Posted February 29th, 2012
Dr. Abby Joseph Cohen, named one of Forbes's magazines most powerful women, received an honorary doctorate from NYU-Poly 13 years ago.
It's been almost 13 years since Dr. Abby Joseph Cohen received an honorary degree from the Polytechnic Institute of New York University (NYU-Poly), and the esteemed expert in financial markets — then the managing director at Goldman Sachs, one of the most successful firms on Wall Street today — has lost none of the savvy that catapulted her to the 19th spot on Forbes list of most powerful women in 2005. Speaking on such topics as innovation and economic growth, the grand forecaster of economic health worldwide (Cohen is now the president of the company's Global Marketing Institute) visited NYU-Poly earlier this month as a guest lecturer of the Topfer Chair and the University’s Department of Finance and Risk Engineering (FRE).
Students and faculty packed Silleck Lounge, where Cohen presented on global themes and risks, focusing, in particular, on the United States. She predicted, for instance, that the country's economic growth in 2012 will rise 2 percent, a percentage she suggested could improve if policymakers paid proper attention to government spending, which has remained stagnant, even as the economy has improved. "The recession is over. The financial crisis is over," Cohen said, yet government expenditures are not just flat-lining, but are beginning to drop, threatening to drag other economic sectors down.
Exports, however, said Cohen have shown runaway growth. The single fastest growing sector of the American economy, exports have kept the country a "powerhouse" in that arena, said Cohen.
Unfortunately, jobs have been one export U.S. companies have steadily shipped overseas. While this trend has been a widely held concern for some time, Cohen brought fresh urgency to the matter. Although the jobs lost have required little to no skills, those that have remained are found in high-tech manufacturing, which require laborers with college degrees. Educational attainment in the United States, however, has decreased noticeably in the last decade. Once featuring the highest number of college-educated workers in the world, the United States ranks about 10th today, a ranking it has held for some time, according to Cohen and her colleagues. That fact, combined with changes in the technological landscape and advancements among so-called emerging countries, such as Brazil and India, trouble Cohen. "A solid middle class is what leads to a sustainable economy," she said, urging her audience to explore how the United States might bolster its middle class.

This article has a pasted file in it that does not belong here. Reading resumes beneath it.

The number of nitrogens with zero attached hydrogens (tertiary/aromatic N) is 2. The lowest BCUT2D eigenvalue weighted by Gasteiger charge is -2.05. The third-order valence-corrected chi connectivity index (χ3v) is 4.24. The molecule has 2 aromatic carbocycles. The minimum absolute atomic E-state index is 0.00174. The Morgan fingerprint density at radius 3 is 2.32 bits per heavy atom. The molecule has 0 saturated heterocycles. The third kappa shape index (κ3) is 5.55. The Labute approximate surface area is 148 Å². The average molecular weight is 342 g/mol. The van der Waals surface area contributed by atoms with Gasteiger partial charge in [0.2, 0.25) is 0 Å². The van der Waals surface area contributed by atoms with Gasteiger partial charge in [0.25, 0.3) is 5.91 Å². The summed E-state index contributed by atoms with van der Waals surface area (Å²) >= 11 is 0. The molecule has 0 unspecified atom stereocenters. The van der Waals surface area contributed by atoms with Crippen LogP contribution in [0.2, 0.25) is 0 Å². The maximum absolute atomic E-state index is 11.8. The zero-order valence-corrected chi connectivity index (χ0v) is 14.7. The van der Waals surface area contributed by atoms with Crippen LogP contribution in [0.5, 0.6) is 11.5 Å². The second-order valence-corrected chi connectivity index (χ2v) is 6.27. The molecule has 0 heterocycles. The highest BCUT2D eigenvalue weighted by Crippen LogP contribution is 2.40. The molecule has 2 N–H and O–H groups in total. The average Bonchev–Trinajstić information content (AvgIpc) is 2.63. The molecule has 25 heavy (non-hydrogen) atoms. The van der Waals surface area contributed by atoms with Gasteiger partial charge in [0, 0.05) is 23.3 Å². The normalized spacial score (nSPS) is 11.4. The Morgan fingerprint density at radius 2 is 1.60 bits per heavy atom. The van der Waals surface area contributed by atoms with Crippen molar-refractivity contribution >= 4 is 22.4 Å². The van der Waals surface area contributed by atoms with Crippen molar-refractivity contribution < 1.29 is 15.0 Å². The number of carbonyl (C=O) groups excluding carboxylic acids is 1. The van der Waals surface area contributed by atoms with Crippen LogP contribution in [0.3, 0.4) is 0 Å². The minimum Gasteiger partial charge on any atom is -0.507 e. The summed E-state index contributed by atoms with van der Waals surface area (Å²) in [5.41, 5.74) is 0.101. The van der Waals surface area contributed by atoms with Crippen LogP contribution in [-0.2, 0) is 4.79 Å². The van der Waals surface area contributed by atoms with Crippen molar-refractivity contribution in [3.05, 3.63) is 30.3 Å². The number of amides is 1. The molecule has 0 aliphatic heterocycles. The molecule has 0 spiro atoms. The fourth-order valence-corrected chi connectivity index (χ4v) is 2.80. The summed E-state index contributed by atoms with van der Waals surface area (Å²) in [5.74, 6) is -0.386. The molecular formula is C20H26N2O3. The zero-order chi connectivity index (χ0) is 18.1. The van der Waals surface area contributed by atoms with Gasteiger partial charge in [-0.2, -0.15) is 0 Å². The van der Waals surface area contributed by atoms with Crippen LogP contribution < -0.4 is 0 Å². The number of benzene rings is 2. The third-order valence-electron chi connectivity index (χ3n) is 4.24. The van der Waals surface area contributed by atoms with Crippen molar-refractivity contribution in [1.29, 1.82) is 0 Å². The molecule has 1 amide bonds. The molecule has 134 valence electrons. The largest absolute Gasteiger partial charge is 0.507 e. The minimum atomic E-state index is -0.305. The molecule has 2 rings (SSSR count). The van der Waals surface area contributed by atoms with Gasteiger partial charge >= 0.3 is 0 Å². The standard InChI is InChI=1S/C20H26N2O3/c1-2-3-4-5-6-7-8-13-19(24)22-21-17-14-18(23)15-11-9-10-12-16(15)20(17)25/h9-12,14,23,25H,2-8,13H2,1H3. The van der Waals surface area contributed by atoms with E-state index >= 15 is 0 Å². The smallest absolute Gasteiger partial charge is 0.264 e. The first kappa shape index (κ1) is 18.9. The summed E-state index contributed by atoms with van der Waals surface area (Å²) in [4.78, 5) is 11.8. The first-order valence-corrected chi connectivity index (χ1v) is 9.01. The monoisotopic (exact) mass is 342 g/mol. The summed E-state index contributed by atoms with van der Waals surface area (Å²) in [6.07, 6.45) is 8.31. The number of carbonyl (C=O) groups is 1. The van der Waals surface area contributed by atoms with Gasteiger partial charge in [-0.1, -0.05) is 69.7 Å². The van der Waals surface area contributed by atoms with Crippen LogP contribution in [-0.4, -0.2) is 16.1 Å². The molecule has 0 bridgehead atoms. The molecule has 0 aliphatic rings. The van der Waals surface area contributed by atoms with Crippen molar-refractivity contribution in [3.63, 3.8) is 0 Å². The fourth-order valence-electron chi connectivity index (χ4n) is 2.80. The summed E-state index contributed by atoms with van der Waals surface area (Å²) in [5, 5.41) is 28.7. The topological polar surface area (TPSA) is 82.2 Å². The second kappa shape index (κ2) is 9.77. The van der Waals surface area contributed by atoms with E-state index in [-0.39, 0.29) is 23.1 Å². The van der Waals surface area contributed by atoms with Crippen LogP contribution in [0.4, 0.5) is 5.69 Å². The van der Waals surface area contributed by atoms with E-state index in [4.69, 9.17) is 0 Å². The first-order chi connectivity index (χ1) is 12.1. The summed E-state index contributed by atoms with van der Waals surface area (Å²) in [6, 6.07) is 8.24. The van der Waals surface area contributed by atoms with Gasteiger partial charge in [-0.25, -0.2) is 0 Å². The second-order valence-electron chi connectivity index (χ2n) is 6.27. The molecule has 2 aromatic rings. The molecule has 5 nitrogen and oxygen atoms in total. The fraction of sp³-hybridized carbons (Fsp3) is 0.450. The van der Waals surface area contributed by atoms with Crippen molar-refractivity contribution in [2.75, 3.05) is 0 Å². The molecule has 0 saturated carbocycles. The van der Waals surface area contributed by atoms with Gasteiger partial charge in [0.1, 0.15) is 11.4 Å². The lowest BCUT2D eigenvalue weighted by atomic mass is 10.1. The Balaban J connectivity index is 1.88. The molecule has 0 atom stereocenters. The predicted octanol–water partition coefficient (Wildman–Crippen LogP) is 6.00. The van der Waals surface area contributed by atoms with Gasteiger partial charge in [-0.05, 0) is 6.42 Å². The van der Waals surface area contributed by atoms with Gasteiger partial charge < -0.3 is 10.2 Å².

Katepalli Sreenivasan, NYU-POLY’s Provost, in his first meeting with FRE students, introduced Cohen and recalled her great achievements and her pursuit of excellence. Professor Charles Tapiero, The Topfer Chair Professor and chair of the FRE department, praised Cohen afterward for reminding students "that finance is not about virtual transactions, but emanates from a real economy, an economy that provides jobs and homes and contributes to the betterment of people."